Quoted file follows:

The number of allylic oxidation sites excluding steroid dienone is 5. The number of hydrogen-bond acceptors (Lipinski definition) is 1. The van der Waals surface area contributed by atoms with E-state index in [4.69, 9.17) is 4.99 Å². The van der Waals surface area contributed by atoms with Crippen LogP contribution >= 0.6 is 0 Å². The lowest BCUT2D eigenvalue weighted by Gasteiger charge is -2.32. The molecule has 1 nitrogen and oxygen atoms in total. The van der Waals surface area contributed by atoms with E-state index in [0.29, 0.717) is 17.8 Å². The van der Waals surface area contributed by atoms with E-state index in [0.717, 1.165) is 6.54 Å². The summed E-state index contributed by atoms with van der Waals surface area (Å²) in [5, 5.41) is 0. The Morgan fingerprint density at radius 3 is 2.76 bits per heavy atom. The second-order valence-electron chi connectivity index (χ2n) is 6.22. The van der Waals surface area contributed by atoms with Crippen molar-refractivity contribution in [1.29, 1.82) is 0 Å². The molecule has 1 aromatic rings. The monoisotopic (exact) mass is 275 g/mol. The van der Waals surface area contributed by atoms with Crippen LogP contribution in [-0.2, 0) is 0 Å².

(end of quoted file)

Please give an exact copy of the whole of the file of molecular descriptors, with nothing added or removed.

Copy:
The number of allylic oxidation sites excluding steroid dienone is 5. The number of hydrogen-bond acceptors (Lipinski definition) is 1. The van der Waals surface area contributed by atoms with E-state index in [4.69, 9.17) is 4.99 Å². The van der Waals surface area contributed by atoms with Crippen LogP contribution >= 0.6 is 0 Å². The lowest BCUT2D eigenvalue weighted by Gasteiger charge is -2.32. The molecule has 1 nitrogen and oxygen atoms in total. The van der Waals surface area contributed by atoms with E-state index in [0.29, 0.717) is 17.8 Å². The van der Waals surface area contributed by atoms with E-state index in [0.717, 1.165) is 6.54 Å². The summed E-state index contributed by atoms with van der Waals surface area (Å²) in [5, 5.41) is 0. The Morgan fingerprint density at radius 3 is 2.76 bits per heavy atom. The second-order valence-electron chi connectivity index (χ2n) is 6.22. The van der Waals surface area contributed by atoms with Crippen molar-refractivity contribution in [1.29, 1.82) is 0 Å². The molecule has 1 aromatic rings. The monoisotopic (exact) mass is 275 g/mol. The van der Waals surface area contributed by atoms with Crippen LogP contribution in [-0.2, 0) is 0 Å².